A.S. David Fernandes

The left and right sides of our brains store different kinds of memories: The left side specializes in verbal information, for example, while the right side specializes in visual information. But it turns out we’re not the only ones. A new study suggests that ants—like humans, songbirds, and zebrafish—also store different memories in different sides of their tiny brains, in a process called lateralization.

Honey bees and bumblebees seem to exhibit lateralization when it comes to memories involving scent. But researchers wanted to know whether other insects were also dividing up the labor of their brains. They trained wood ants (Formica rufa) just as Russian physiologist Ivan Pavlov trained his famous dogs—by treating them with food each time they received a certain signal.

To find out whether ants stored visual memories in different parts of their brains, the researchers touched the right antenna, the left antenna, or both, of dozens of ants with a sugary droplet each time they looked at a blue object (above). Then, the researchers tested their memories 10 minutes, 1 hour, and 24 hours after the training. They did this by showing them the blue object and observing whether they extended their mouths, a “thirst” response similar to Pavlov’s dogs salivating.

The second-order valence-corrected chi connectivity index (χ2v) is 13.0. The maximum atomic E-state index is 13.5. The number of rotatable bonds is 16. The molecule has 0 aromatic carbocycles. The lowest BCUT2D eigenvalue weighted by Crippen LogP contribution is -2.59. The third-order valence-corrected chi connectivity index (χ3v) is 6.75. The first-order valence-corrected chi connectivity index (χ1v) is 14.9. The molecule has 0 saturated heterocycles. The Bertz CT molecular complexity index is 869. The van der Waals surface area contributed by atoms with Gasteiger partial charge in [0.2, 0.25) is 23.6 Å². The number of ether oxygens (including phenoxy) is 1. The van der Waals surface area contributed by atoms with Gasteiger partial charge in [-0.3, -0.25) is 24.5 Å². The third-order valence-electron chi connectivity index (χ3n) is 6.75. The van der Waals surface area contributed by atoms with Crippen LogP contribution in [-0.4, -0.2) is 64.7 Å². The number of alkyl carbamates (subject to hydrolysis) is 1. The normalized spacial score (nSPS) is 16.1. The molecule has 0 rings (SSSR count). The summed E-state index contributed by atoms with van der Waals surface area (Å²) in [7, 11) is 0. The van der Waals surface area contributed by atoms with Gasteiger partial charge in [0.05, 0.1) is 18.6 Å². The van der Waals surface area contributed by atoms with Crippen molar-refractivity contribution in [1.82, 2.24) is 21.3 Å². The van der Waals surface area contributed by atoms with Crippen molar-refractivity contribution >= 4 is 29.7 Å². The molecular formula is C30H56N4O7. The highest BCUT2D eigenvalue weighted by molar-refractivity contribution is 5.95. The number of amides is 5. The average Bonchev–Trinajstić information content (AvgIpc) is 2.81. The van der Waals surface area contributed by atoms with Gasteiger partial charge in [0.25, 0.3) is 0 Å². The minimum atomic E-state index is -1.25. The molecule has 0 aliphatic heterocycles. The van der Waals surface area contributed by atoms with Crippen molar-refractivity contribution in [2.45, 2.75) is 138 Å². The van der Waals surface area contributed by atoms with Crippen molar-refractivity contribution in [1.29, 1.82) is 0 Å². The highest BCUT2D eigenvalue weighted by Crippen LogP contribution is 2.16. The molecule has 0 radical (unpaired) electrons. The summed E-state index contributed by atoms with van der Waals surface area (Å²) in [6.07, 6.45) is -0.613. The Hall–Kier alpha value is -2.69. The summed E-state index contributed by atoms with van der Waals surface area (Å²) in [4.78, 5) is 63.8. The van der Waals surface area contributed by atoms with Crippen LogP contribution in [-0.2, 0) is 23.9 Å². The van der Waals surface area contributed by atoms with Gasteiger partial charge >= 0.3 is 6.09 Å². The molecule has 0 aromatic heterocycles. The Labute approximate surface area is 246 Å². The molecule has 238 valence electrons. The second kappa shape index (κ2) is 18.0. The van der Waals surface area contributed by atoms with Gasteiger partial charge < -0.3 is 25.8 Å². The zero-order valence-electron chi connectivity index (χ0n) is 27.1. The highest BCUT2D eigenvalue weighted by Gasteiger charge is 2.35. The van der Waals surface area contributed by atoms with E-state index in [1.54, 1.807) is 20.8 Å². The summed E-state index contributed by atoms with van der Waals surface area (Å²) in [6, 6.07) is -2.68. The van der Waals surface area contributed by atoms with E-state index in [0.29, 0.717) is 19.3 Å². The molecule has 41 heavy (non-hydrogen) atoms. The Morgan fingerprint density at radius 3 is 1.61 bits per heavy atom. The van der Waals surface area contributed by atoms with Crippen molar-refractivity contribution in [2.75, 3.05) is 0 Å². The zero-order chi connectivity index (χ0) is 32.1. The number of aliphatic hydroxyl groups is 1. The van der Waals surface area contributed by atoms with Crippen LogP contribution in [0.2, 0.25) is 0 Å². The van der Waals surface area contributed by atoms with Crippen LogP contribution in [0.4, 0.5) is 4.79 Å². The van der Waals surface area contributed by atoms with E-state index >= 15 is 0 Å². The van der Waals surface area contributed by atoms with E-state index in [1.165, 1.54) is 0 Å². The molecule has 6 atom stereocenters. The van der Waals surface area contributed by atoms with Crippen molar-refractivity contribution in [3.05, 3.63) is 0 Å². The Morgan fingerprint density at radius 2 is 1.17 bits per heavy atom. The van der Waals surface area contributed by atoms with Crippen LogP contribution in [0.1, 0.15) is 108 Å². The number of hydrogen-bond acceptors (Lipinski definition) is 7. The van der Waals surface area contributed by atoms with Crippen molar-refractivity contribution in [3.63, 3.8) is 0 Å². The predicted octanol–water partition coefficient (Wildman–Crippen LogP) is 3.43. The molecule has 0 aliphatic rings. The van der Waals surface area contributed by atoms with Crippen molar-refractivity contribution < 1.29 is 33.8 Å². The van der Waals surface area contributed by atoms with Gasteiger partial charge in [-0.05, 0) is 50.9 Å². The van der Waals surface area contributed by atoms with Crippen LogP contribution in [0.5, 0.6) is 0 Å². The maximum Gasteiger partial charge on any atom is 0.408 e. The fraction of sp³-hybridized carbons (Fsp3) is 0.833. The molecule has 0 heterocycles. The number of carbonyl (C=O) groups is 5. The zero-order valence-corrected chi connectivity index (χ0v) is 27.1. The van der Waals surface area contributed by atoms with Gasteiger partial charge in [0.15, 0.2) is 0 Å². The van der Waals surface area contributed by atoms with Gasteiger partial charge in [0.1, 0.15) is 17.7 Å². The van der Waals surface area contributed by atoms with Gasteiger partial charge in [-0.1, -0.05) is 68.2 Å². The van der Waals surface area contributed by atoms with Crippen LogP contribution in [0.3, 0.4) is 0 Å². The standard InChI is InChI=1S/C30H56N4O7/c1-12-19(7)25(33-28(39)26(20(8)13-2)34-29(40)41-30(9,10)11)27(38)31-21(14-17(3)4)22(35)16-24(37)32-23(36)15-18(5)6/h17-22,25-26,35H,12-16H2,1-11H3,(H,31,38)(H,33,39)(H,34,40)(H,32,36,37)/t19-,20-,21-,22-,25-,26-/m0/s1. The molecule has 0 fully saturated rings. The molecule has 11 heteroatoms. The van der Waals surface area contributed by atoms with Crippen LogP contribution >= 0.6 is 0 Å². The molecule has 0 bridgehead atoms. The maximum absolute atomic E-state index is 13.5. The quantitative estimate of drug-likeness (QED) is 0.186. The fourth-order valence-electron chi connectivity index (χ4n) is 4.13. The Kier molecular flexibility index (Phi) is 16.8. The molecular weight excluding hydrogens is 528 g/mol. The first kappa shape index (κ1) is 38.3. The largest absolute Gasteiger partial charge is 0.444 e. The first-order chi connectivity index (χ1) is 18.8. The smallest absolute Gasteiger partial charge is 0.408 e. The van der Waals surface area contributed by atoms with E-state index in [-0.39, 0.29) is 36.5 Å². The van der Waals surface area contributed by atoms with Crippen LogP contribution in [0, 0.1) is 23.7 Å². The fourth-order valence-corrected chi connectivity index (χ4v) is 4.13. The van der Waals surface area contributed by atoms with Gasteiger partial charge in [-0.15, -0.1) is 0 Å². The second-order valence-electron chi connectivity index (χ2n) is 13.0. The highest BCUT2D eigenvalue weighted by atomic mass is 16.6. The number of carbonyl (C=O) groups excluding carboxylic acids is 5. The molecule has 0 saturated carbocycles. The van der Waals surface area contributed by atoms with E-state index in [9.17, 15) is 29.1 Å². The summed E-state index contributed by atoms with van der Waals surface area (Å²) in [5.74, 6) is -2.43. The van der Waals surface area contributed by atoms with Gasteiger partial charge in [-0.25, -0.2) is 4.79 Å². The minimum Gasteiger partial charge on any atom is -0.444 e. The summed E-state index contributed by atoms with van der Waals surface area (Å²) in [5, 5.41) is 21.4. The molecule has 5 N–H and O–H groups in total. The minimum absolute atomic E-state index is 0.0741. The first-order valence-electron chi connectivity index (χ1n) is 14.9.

Ants trained with the right antenna had strong thirst responses at the 10-minute mark and lingering responses after 1 hour, but not after that. Ants trained with the left antenna had no response at 10 minutes or 1 hour, but appeared thirsty 24 hours after their training. That suggests that one side of the ant brain stores short-term memories, while the other side stores longer-term ones, the researchers write today in Proceedings of the Royal Society B.

This is the first evidence that short- and long-term visual memories are stored in different sides of insect brains, the researchers say, a feature that might help them save energy and memory storage capacity in the tiny organs.

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